It can also help to draw connections to items the outlet you’re targeting has previously written about — after all, you know they’re interested in those topics. If you’re writing about Florida Gov. Ron DeSantis’ anti-press antics, for example, it may be helpful to broaden the scope by touching on his more general war on free expression, which has gotten far more coverage.

There’s no strict stylistic format for op-eds — and you definitely don’t need to be a trained journalist to write one — but you can take a look at other op-eds that have been published by the paper you’re targeting. You can even look at the writing style of the paper’s editorial board. Either may give insights on that outlet’s stylistic preferences, or just general writing inspiration.

Where should I pitch my op-ed?

Depending on the topic, you might want to target the broadest audience possible (i.e., a national or major metropolitan paper), a hyperlocal outlet, or a specialty publication focused on your topic. An op-ed on the importance of reporters taking steps to avoid phishing and malware attacks, for instance, is more likely to be published by a journalism or technology-focused outlet than by a major paper covering general interest news.

We suggest being ambitious, especially if the op-ed isn’t time sensitive. Why not first pitch it to a big city newspaper if you’re looking to reach the masses, or the largest newspaper in your hometown if you’re focused on a local audience? If they don’t take it, try a smaller one, and so on. There’s no harm in requesting a response within a reasonable amount of time — say, 48 hours — and moving on if you don’t get one.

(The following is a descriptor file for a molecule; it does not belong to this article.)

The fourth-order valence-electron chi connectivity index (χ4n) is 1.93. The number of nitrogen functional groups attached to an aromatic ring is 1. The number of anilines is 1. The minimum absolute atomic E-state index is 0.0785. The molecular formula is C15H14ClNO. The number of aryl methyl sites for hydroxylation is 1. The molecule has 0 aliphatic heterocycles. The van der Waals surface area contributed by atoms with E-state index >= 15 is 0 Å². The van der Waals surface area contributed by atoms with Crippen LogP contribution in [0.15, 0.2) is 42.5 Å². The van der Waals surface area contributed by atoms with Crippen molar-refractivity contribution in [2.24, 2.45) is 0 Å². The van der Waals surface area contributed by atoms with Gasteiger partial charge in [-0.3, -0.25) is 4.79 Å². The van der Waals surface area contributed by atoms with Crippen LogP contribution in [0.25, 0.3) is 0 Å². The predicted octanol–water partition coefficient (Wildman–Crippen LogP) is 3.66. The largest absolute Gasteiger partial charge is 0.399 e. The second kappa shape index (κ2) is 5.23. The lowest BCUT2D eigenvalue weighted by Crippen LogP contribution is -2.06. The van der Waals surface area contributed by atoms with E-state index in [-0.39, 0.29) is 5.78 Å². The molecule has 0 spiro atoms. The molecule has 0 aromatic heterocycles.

There’s no shame in running your op-ed in an outlet that wasn’t your first choice. A smaller publication can still get plenty of attention, especially with some social media legwork, like posting the op-ed (repeatedly) on your social media platforms, tagging stakeholders, and using hashtags that might attract a larger audience. And it can lead to exposure in larger outlets — our recent blog post about a subpoena to a journalist led to an interview with CNN.

How do I pitch my op-ed?

Many newspaper websites include a submission form for op-eds. You can use those if you don’t find a better option, but it’s generally not too difficult to find a staff directory and email the newspaper’s opinion editor or other editorial staff directly. The personal outreach will likely increase your odds of success, and it also gives you the option to find out if there’s interest in the op-ed before you spend your time writing it. (You may have a complete draft of your op-ed when you make your pitch, but you may also decide to pitch your op-ed before you write it.) Submission guidelines and contacts for many newspapers are listed here.

Emails pitching op-eds should be short and to the point, especially if you do decide to attach a draft. After all, the goal is for the editor to read the piece (or at least the pitch), not use up their attention span on your email. The pitch is also an opportunity to showcase your writing ability. Newspaper editors favor concise writing that gets the point across, not flowery language. A well-written pitch goes a long way in assuaging any concerns about your ability to put together an equally well-written op-ed.

An email pitching your op-ed should have one sentence introducing yourself and your professional title or qualifications (if relevant to the op-ed). It should include one to three sentences about the topic of your op-ed and why it’s newsworthy. If you have specific expertise or a personal connection to the topic, you should mention that as well. It should conclude by asking for a response within a reasonable amount of time, such as 48 hours.

Speaking of, don’t downplay your qualifications. If you write as a hobby rather than a full-time occupation, you’re still a writer. If you’re a journalism student who has published articles before, you can call yourself a journalist. You’re offering quality content, for free, and your pitch should reflect that. There’s no need to beg or apologize.

When should I pitch my op-ed?